Clock" both tug in the same direction, -Byron L. Bull
Various Artists - Rock and if by far different routes.
Hello -- s that right?
Roll: The Early Years (RCA) One could toss in minor quibbles, TeDaily?
First off, one cannot seriously be that "Mannish Boy" would have ser-
expected to find fault with a record ved as a better representation then The Michigan Daily?
that lists Carl Perkins, Elvis, Chuck "I'm Your Hoochie-Coochie Man"-- Carries Bloom County ...
Berry, and Muddy Waters - among a too obvious choice - and even if
many others - for company. Secon- "That's All Right Mama" was Elvis' THE BLOOM COUNTY?
dly, how do you knock any collection first single, others that soon followed
that puts "Tutti-Frutti," - like "Don't Be Cruel" - define his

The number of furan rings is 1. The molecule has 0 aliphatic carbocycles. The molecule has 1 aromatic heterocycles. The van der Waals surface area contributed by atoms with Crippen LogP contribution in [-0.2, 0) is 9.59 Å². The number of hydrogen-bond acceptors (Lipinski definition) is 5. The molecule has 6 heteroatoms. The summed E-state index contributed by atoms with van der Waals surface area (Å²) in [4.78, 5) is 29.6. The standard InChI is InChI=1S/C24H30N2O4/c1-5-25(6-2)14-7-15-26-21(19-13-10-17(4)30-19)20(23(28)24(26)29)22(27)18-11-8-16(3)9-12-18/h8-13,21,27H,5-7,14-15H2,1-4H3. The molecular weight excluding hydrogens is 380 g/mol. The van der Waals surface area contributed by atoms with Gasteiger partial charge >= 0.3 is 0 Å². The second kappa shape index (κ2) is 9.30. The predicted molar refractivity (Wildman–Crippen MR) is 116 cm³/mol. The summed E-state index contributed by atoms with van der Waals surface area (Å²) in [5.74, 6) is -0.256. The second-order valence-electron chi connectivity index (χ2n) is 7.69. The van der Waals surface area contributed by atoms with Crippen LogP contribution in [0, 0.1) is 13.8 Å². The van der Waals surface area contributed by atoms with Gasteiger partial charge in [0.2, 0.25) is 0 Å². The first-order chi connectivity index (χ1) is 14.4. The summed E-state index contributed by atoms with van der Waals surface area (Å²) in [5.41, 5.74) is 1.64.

"Mabelline," "I'm Your Hoochie- essence more fully. On the other hand
Coochie Man," and "Great Balls of "Blue Suede Shoes" sums up Carl
Fire" - among plenty of others - back Perkins better than probably any
to back? other song he cut. "Great Balls of
Rock and Roll: The Early Years Fire" pretty much wraps everything
compiles twelve artists and their of Jerry Lee Lewis up into one hot
songs together in celebration of what ball, and what one song does Bo Did-
RCA claims is, "Give or take a year dley more service than "Bo Did-
or so," the 30th birthday of rock. Ac- dley"?
tually the real reason is for a vinyl tie-
in with a newly released video tape Rock and Roll: the Early Years is a
compilation of the same name, but good, fast, joyful history lesson, worth